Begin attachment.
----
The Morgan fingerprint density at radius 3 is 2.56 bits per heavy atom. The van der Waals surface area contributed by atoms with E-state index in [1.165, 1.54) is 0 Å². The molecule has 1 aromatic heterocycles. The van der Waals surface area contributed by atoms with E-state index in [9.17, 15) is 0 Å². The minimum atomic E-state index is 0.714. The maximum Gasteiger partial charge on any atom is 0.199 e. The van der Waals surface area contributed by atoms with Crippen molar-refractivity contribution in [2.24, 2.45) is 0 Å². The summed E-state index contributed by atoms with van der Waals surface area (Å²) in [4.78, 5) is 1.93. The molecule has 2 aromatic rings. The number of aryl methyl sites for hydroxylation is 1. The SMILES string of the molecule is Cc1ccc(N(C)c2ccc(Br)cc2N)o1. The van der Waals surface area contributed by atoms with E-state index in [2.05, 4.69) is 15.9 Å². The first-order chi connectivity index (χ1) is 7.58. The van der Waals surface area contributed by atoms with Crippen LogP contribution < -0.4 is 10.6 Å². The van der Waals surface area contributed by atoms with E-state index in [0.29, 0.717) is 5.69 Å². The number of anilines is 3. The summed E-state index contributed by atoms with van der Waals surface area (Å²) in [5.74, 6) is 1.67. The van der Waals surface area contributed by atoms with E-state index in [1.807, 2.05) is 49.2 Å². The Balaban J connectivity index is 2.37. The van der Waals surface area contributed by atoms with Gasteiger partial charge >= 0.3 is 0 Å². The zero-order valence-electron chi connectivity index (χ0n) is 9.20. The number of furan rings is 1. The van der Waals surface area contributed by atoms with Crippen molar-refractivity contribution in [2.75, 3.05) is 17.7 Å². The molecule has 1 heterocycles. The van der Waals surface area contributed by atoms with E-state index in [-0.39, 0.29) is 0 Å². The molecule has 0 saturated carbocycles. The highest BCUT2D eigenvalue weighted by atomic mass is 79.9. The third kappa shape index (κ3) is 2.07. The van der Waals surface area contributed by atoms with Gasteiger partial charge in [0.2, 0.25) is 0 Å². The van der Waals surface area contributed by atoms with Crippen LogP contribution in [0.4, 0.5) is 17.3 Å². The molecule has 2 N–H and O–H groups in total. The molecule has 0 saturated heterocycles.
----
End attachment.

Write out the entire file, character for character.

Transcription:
The Morgan fingerprint density at radius 3 is 2.56 bits per heavy atom. The van der Waals surface area contributed by atoms with E-state index in [1.165, 1.54) is 0 Å². The molecule has 1 aromatic heterocycles. The van der Waals surface area contributed by atoms with E-state index in [9.17, 15) is 0 Å². The minimum atomic E-state index is 0.714. The maximum Gasteiger partial charge on any atom is 0.199 e. The van der Waals surface area contributed by atoms with Crippen molar-refractivity contribution in [2.24, 2.45) is 0 Å². The summed E-state index contributed by atoms with van der Waals surface area (Å²) in [4.78, 5) is 1.93. The molecule has 2 aromatic rings. The number of aryl methyl sites for hydroxylation is 1. The SMILES string of the molecule is Cc1ccc(N(C)c2ccc(Br)cc2N)o1. The van der Waals surface area contributed by atoms with E-state index in [2.05, 4.69) is 15.9 Å². The first-order chi connectivity index (χ1) is 7.58. The van der Waals surface area contributed by atoms with Crippen LogP contribution < -0.4 is 10.6 Å². The van der Waals surface area contributed by atoms with E-state index in [0.29, 0.717) is 5.69 Å². The number of anilines is 3. The summed E-state index contributed by atoms with van der Waals surface area (Å²) in [5.74, 6) is 1.67. The van der Waals surface area contributed by atoms with E-state index in [1.807, 2.05) is 49.2 Å². The Balaban J connectivity index is 2.37. The van der Waals surface area contributed by atoms with Gasteiger partial charge >= 0.3 is 0 Å². The zero-order valence-electron chi connectivity index (χ0n) is 9.20. The number of furan rings is 1. The van der Waals surface area contributed by atoms with Crippen molar-refractivity contribution in [2.75, 3.05) is 17.7 Å². The molecule has 1 heterocycles. The van der Waals surface area contributed by atoms with E-state index in [-0.39, 0.29) is 0 Å². The molecule has 0 saturated carbocycles. The highest BCUT2D eigenvalue weighted by atomic mass is 79.9. The third kappa shape index (κ3) is 2.07. The van der Waals surface area contributed by atoms with Gasteiger partial charge in [0.2, 0.25) is 0 Å². The van der Waals surface area contributed by atoms with Crippen LogP contribution in [0.4, 0.5) is 17.3 Å². The molecule has 2 N–H and O–H groups in total. The molecule has 0 saturated heterocycles.